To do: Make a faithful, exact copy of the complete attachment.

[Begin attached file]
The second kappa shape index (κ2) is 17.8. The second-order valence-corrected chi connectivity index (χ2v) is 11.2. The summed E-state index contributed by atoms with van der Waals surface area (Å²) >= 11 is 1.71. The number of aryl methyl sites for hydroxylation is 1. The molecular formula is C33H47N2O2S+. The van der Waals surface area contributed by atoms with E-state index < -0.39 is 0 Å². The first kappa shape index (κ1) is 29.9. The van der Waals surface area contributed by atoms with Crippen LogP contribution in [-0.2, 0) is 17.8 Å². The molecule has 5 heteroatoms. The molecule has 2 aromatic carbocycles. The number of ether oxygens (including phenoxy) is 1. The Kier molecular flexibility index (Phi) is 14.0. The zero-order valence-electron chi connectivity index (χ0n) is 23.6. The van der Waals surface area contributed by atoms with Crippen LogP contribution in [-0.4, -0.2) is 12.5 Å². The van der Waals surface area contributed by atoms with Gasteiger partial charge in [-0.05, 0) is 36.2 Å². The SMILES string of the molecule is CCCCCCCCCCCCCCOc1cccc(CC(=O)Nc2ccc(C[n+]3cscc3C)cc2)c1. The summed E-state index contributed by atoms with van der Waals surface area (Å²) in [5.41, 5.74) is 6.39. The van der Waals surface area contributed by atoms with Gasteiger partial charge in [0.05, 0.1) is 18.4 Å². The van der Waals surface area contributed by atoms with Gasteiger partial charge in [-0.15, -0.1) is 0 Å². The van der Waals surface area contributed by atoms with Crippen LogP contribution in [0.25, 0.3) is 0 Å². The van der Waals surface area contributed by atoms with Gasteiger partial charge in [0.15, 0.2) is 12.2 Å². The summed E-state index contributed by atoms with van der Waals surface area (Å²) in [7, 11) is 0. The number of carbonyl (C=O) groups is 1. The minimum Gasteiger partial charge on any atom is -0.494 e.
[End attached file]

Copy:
The second kappa shape index (κ2) is 17.8. The second-order valence-corrected chi connectivity index (χ2v) is 11.2. The summed E-state index contributed by atoms with van der Waals surface area (Å²) >= 11 is 1.71. The number of aryl methyl sites for hydroxylation is 1. The molecular formula is C33H47N2O2S+. The van der Waals surface area contributed by atoms with E-state index < -0.39 is 0 Å². The first kappa shape index (κ1) is 29.9. The van der Waals surface area contributed by atoms with Crippen LogP contribution in [-0.2, 0) is 17.8 Å². The molecule has 5 heteroatoms. The molecule has 2 aromatic carbocycles. The number of ether oxygens (including phenoxy) is 1. The Kier molecular flexibility index (Phi) is 14.0. The zero-order valence-electron chi connectivity index (χ0n) is 23.6. The van der Waals surface area contributed by atoms with Crippen LogP contribution in [-0.4, -0.2) is 12.5 Å². The van der Waals surface area contributed by atoms with Gasteiger partial charge in [-0.05, 0) is 36.2 Å². The SMILES string of the molecule is CCCCCCCCCCCCCCOc1cccc(CC(=O)Nc2ccc(C[n+]3cscc3C)cc2)c1. The summed E-state index contributed by atoms with van der Waals surface area (Å²) in [5.41, 5.74) is 6.39. The van der Waals surface area contributed by atoms with Gasteiger partial charge in [0.05, 0.1) is 18.4 Å². The van der Waals surface area contributed by atoms with Gasteiger partial charge in [-0.15, -0.1) is 0 Å². The van der Waals surface area contributed by atoms with Crippen LogP contribution in [0.25, 0.3) is 0 Å². The van der Waals surface area contributed by atoms with Gasteiger partial charge in [0.15, 0.2) is 12.2 Å². The summed E-state index contributed by atoms with van der Waals surface area (Å²) in [7, 11) is 0. The number of carbonyl (C=O) groups is 1. The minimum Gasteiger partial charge on any atom is -0.494 e.